A molecular vibration is a periodic motion of the atoms of a molecule relative to each other. The molecular vibration frequency range from less than 1013 hertz to approximately 1014 hertz; and with corresponding wavelengths of around 3 to 10 micrometers. This range corresponds to the Mid Infrared Range (MIR) of the electromagnetic spectrum, roughly covering the light wavelength. The chemical composition of a material can be determined by detecting and imaging this MIR, which produces images with contrast based on the chemical specificity.
Detecting MIR light is difficult when compared to visible light due to multiple factors.
- Present MIR camera technologies offer excellent sensitivity to MIR and, at the same time, affected by thermal noise
- Fastest MIR camera has low pixel density limiting high definition images
Several strategies have been developed to shift the MIR into visible range to overcome the problems with MIR camera so that a modern Silicon-based (Si) camera can detect them. However, technology to shift the MIR to the visible range is rather complicated. At present, the most direct way to achieve color conversion is through a non-linear optical crystal. When MIR light and another near-infrared light are coincident in the crystal, visible light is generated due to a sum-frequency generation process (SFG). SFG conversion has its drawbacks; numerous crystal orientations are required to produce an image on the Silicon-based camera.
A team of scientists from the University of California, Irvine led by Dr. Dmitry Fishman and Dr. Eric Potma, established a method for detecting MIR image with a silicon-based camera using non-linear optical properties of the silicon chip itself. Specifically, they used the process of non-degenerate two-photon absorption (NTA). When the MIR light illuminates the sensor, the NTA process with the help of an additional NIR ‘pump’ beam, triggers the generation of photo-induced charge carriers in Si. Since there are no non-linear optical crystals involved, the MIR imaging becomes very simple. This study is published in Light Science & Applications.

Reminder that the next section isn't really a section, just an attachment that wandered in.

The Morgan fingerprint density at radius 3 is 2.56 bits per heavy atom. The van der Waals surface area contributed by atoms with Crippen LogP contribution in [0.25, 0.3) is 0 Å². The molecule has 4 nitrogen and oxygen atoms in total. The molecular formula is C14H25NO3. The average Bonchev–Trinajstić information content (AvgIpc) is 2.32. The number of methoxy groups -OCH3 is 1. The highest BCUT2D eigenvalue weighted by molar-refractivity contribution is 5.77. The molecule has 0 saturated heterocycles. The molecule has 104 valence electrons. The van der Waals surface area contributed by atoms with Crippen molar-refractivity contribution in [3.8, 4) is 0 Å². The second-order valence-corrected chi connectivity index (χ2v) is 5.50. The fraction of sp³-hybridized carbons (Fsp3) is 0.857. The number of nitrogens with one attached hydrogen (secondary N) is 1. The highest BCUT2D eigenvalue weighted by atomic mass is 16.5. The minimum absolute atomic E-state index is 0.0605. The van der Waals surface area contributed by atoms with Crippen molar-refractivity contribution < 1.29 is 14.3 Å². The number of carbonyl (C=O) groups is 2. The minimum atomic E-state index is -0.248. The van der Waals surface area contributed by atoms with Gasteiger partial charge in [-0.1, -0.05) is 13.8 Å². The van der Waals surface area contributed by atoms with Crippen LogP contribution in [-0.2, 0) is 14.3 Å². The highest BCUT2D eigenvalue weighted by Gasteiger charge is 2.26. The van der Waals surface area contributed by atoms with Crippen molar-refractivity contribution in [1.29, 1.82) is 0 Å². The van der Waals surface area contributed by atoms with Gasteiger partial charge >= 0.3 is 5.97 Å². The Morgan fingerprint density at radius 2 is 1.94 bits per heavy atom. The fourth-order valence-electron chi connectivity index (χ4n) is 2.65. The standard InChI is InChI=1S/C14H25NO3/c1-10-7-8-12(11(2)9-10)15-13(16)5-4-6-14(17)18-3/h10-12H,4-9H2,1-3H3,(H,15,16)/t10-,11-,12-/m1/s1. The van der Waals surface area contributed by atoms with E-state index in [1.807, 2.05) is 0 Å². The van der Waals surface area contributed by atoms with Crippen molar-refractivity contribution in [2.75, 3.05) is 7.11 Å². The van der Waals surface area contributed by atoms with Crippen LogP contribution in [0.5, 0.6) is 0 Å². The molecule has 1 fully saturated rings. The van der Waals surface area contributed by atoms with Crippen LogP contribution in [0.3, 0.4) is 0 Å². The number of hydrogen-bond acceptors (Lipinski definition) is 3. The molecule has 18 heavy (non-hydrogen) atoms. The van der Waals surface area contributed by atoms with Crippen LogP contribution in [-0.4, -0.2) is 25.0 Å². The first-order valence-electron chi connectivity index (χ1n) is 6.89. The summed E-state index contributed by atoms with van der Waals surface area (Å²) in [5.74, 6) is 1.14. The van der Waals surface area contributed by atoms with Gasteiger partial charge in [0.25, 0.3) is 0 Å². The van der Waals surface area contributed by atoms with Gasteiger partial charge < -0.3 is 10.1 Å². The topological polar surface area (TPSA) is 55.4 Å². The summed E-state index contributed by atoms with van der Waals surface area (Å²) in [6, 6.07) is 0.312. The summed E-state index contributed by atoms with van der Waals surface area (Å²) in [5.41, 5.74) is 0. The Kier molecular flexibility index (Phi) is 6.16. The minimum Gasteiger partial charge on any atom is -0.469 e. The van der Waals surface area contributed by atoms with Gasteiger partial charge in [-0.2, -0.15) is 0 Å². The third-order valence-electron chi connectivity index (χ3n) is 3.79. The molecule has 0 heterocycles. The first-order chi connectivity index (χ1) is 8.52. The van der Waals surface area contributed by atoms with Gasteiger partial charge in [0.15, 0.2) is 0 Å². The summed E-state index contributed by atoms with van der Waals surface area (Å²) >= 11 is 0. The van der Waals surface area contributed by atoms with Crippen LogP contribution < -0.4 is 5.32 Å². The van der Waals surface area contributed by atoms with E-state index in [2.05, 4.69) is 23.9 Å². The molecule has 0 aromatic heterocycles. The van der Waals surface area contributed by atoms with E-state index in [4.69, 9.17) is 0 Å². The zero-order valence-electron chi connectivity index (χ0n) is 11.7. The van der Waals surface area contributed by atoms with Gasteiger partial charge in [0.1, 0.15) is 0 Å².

This principle enabled the team to perform vibrational spectroscopy measurements of organic liquids by employing a simple Si photodiode as the detector. The team replaced the photodiode with a charge-coupled device (CCD) camera. Through the NTA process, they were able to capture images of several polymer and biological materials and living nematodes on a 1392 x 1040 pixel sensor at 100ms exposure. The team was able to detect small changes in optical density in the image even though the technology is not optimized for NTA.
According to David Knez, one of the team members in this research, this approach’s simplicity, and versatility allow for broader adoption. The NTA process can reduce the analysis time in various fields, such as pharmaceutical quality assurance, geologic mineral sampling, or microscopic inspection of biological samples.
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